Amnesty International Rebukes Facebook for Blocking Australian News
CD (Portland) — Amnesty International has expressed concern after Facebook blocked the content of Australian news outlets from its platform—a move the social media giant took in response to a proposed law to make large technology platforms pay publishers for linking to Australian news stories.
“It is extremely concerning that a private company is willing to control access to information that people rely on,” said Amnesty International Australia campaigner Tim O’Connor in a statement. “Facebook’s action,” he continued, “starkly demonstrates why allowing one company to exert such dominant power over our information ecosystem threatens human rights.”
At issue is the News Media and Digital Platforms Mandatory Bargaining Code, which is still awaiting passage in the Senate. It purports “to help support the sustainability of the Australian news media sector by addressing bargaining power imbalances between digital platforms and Australian news businesses.”
Facebook, for its part, said in a statement that the plan “fundamentally misunderstands the relationship between our platform and publishers who use it to share news content” and “has left us facing a stark choice: attempt to comply with a law that ignores the realities of this relationship, or stop allowing news content on our services in Australia.”
Google—the other platform the legislation targets—reached a deal this week “in the hope that it can avoid laws that tell it what to pay include the threats of arbitration and fines,” as the Columbia Journalism Review‘s Mathew Ingram put it.
Amnesty’s O’Connor called the broad sweep “alarming” and said that “Facebook’s willingness to block credible news sources also stands in sharp distinction to the company’s poor track record in addressing the spread of hateful content and disinformation on the platform.”
Melody Patry, advocacy director at digital rights group Access Now—which also saw its page blocked this week—was similarly critical of Facebook’s blackout. “Facebook blocking Access Now and other organizations in Australia is not a reaction to a bad draft law, but a flex: Facebook wants to control the narrative, and they want world leaders and users to take note,” she said. “When Big Tech’s gatekeeper power is unchecked or a handful of dominant publishers can influence legislation,” said Patry, “we get caught in a battle where users always lose.”
As author and lawyer Lizzie O’Shea sees it, the proposed law is fundamentally flawed, in part because “it aimed to align media organization and tech platforms against the interests of users.” In an article at Australian literary magazine Overland, she added:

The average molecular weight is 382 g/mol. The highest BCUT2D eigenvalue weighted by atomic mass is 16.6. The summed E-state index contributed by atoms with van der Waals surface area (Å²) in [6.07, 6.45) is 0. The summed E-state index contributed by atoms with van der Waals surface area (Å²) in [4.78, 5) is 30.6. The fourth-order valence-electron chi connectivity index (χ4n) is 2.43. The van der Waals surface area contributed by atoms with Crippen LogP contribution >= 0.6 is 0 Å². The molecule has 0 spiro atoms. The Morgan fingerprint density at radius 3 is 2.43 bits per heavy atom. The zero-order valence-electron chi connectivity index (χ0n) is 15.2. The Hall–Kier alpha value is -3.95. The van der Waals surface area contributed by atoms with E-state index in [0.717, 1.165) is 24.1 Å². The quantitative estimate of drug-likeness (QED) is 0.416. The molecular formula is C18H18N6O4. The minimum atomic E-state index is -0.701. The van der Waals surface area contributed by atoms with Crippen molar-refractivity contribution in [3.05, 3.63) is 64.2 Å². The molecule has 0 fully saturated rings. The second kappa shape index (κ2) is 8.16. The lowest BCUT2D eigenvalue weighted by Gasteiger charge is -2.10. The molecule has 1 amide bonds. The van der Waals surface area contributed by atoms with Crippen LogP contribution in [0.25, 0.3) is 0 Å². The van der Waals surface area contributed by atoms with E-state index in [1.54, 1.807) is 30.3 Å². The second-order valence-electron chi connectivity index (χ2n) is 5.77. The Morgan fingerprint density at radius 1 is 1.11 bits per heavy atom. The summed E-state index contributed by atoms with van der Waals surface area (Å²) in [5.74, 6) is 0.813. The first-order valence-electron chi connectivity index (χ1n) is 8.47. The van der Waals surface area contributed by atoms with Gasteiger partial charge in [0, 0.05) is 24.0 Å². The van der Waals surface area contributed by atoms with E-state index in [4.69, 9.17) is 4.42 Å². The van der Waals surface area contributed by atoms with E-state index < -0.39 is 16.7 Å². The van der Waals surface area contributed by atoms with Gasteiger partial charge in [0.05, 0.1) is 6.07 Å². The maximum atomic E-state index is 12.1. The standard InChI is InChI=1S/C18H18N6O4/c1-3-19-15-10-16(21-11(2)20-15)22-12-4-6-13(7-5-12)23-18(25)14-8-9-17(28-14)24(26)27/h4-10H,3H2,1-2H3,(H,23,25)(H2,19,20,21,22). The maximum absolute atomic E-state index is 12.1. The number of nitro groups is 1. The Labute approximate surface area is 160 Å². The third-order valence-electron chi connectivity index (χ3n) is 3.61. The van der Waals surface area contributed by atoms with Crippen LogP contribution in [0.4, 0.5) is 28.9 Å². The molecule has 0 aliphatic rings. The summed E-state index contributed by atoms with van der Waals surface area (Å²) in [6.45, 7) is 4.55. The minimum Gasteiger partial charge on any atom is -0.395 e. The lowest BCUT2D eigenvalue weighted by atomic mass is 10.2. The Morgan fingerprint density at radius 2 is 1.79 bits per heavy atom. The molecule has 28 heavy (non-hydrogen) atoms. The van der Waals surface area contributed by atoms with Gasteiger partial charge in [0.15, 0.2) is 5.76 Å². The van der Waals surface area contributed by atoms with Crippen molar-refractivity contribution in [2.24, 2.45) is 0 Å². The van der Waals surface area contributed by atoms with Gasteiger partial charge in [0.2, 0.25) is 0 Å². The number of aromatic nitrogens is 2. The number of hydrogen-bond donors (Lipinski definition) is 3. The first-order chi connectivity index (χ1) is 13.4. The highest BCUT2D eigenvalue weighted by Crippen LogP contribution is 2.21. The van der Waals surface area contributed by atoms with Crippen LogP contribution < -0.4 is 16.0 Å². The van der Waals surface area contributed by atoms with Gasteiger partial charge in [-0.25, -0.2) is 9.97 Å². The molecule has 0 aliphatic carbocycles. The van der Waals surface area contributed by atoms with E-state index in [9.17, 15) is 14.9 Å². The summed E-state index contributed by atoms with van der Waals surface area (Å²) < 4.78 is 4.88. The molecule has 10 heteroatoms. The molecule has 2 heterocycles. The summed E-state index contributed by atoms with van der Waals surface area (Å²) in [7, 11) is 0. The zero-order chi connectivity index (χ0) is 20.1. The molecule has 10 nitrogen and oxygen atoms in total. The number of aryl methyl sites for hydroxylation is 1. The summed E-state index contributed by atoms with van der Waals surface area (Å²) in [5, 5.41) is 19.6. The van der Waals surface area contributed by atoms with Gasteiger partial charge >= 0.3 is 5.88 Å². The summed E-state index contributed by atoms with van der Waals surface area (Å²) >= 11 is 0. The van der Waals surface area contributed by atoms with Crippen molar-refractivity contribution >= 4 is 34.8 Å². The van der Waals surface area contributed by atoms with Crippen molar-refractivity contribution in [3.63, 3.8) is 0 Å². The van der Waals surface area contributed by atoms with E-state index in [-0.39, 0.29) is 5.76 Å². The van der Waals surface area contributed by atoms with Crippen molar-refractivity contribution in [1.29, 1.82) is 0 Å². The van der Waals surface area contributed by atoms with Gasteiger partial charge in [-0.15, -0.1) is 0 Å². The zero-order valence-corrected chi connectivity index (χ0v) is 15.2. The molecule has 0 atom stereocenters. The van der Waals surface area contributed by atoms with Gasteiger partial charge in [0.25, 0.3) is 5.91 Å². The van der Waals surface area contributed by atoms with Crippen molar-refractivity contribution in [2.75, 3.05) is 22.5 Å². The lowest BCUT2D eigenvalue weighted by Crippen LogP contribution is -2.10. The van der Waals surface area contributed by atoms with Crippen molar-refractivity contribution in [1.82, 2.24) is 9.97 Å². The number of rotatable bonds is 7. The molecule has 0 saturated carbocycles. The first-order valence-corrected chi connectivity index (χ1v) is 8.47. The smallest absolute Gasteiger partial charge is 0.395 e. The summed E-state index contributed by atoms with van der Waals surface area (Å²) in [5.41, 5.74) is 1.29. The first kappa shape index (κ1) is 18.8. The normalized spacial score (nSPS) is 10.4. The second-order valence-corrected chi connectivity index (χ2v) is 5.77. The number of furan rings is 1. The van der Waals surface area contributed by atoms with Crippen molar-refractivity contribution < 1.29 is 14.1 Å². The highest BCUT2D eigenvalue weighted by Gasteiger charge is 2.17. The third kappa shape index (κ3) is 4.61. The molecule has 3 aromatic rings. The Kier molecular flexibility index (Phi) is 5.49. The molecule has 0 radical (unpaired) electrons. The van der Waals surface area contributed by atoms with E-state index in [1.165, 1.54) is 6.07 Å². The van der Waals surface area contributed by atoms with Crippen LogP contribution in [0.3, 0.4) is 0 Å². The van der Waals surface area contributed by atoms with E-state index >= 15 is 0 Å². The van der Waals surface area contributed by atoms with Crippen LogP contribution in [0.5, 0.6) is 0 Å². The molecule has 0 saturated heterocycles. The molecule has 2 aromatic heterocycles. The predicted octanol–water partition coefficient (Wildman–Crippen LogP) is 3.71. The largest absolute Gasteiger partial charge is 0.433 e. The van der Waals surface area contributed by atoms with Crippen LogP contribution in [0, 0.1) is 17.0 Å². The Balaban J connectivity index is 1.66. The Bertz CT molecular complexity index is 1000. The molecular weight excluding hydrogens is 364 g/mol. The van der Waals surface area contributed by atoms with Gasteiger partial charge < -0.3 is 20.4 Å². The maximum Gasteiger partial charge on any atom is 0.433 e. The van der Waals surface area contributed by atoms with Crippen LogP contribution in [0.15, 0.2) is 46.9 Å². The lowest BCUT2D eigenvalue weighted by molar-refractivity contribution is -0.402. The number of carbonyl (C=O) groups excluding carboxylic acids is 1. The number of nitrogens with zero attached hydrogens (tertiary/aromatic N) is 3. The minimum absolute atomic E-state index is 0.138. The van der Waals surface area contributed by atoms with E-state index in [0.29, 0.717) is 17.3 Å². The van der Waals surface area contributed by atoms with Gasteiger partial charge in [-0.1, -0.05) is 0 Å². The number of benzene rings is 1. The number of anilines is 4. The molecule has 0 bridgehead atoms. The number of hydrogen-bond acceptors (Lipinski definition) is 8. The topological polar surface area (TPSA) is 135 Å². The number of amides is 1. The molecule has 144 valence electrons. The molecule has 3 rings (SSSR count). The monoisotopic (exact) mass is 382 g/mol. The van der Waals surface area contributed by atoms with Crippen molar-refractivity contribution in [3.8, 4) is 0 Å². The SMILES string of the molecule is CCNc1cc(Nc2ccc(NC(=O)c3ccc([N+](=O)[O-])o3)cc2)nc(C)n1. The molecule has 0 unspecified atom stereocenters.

Media organizations have demonstrated that they are perfectly fine with exploiting user data for ad dollars, so long as they are not left out of the game. What does it say about tech policy in this country that the human rights of users were almost entirely left out of the conversation? Or that the invasive and exploitative practices of surveillance capitalism, which many people deeply resent, were not merely left untouched by the media code, but indeed entrenched, given that media organizations would have a vested interest in partaking in them?
What’s more, “the proposed code was not about protecting the many organizations that generate content and are now contending with blank Facebook pages,” wrote O’Shea. “Instead, this was tech policy-making driven by large news media companies who saw the opportunity to extract value from an unpopular opponent.”
Another critic of the proposal is World Wide Web founder Tim Berners-Lee. In a submission to Australia’s Senate last month, Berners-Lee acknowledged “the right of publishers and content creators to be properly rewarded for their work,” but warned that the code “risks breaching a fundamental principle of the web by requiring payment for linking between certain content online.”
He said that the “ability to link freely—meaning without limitations regarding the content of the linked site and without monetary fees—is fundamental to how the web operates, how it has flourished till present, and how it will continue to grow in decades to come.”
“If this precedent were followed elsewhere,” Berners-Lee added, “it could make the web unworkable around the world.”
Originally published at Common Dreams. Republished by cc by-sa 3.0. Minor edits for style and content.
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